Knowledge is a component in industry which drives innovation, adds value and intensifies further curiosity into untapped territories. Innovation is needed to enhance competitiveness in the UK’s somewhat flagging industries which have been sleepwalking into oblivion. For too long, the UK has been protecting old processes, satisfied with their products and falling behind. It is not a hidden concept that we work the most hours in Europe, not because we refuse to sign up to EU working directives, but because processes are inefficient, cumbersome and largely inadequate. Innovation seeks to not only streamline old processes but create new paradigms leading to efficiency which will hopefully augment the UK’s competitive standing. Further, the technological era has enabled and facilitated the involvement of many variables not previously used on such a grand scale that it seems a shame not to use this as a platform for innovation.
The UK government is by and large focused on creating growth and stability with the inauguration of the post of Secretary of State for Business and Innovation, currently held by the Rt.Hon. Vince Cable MP (July 2014 at the time of writing), however, one derives the impression that budget cuts have hampered the progress of the launch of the much needed creative thinking required to drive their directives to a greater plain. The UK government currently supports the Research Councils UK, a body involved unearthing intellectual potential and by doing so, together with established philanthropists, donate funding to these aspiring laureates to amass new ideas to drive industry forward. However, a larger and more established hub needs to be created if the UK is to take advantage of the intellectual minefield currently involved in alternative pursuits. Industries and business leaders need to be able to access innovation to expand intelligence, encourage greater innovation and exercise integrity. These must be encouraged throughout an organisation with the full participation of learners and educators alike to achieve the optimum potential for both human and structural capital. A working ‘knowledge’ hub would be a body involved in gathering financial backing, establishing and leading projects and programmes, identifying crucial issues of the day and areas where innovation can be influenced by technology, establishing partnerships with leading think-tank centres around the world completed by conference forums where innovations and ideas can be conveyed to the world at large.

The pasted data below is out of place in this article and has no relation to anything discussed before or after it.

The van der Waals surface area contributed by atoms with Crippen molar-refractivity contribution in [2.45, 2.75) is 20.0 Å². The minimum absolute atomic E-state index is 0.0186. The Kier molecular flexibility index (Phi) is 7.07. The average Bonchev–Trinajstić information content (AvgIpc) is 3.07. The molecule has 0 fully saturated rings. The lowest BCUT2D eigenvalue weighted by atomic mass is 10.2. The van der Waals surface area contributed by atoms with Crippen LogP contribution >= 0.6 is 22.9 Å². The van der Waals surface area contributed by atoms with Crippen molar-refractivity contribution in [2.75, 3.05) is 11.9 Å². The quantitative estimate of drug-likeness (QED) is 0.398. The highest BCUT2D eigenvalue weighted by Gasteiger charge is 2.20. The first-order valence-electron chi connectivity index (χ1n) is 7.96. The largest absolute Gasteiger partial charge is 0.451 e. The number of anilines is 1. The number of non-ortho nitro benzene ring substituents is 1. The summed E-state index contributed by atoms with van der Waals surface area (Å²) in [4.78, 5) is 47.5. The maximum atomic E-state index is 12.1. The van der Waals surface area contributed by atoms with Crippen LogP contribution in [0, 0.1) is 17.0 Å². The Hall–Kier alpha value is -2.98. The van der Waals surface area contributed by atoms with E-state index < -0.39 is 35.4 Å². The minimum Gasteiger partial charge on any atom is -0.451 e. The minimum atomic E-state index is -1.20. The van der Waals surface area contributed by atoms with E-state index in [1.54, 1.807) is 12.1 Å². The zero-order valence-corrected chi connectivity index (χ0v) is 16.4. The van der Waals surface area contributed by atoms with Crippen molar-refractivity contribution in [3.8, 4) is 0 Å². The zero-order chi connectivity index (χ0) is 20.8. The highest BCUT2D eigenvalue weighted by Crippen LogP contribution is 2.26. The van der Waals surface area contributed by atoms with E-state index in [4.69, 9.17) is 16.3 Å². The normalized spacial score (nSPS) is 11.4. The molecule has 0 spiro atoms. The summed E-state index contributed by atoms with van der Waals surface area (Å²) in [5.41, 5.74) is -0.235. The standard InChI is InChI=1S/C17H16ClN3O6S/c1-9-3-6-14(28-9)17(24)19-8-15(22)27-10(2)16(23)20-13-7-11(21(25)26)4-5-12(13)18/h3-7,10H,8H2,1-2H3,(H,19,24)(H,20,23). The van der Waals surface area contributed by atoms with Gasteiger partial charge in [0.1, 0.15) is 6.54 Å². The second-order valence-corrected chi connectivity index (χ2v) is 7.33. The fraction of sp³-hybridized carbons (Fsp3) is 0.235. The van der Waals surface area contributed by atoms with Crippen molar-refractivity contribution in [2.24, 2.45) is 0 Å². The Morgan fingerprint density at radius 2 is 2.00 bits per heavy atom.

Thus, knowledge is the tool with which the UK is able to use to push towards greater prosperity and it is important that this process is support by those with acumen in the absence of budgetary constraints. In an era of globalisation, competitive advantages can be gained with the advancement opportunities which surround us, however, if the UK does not seek to improve her position, we may be treading water whilst our competitors scour the oceans with self-assured sovereignty.
Dr. Victor Chukwuemeka
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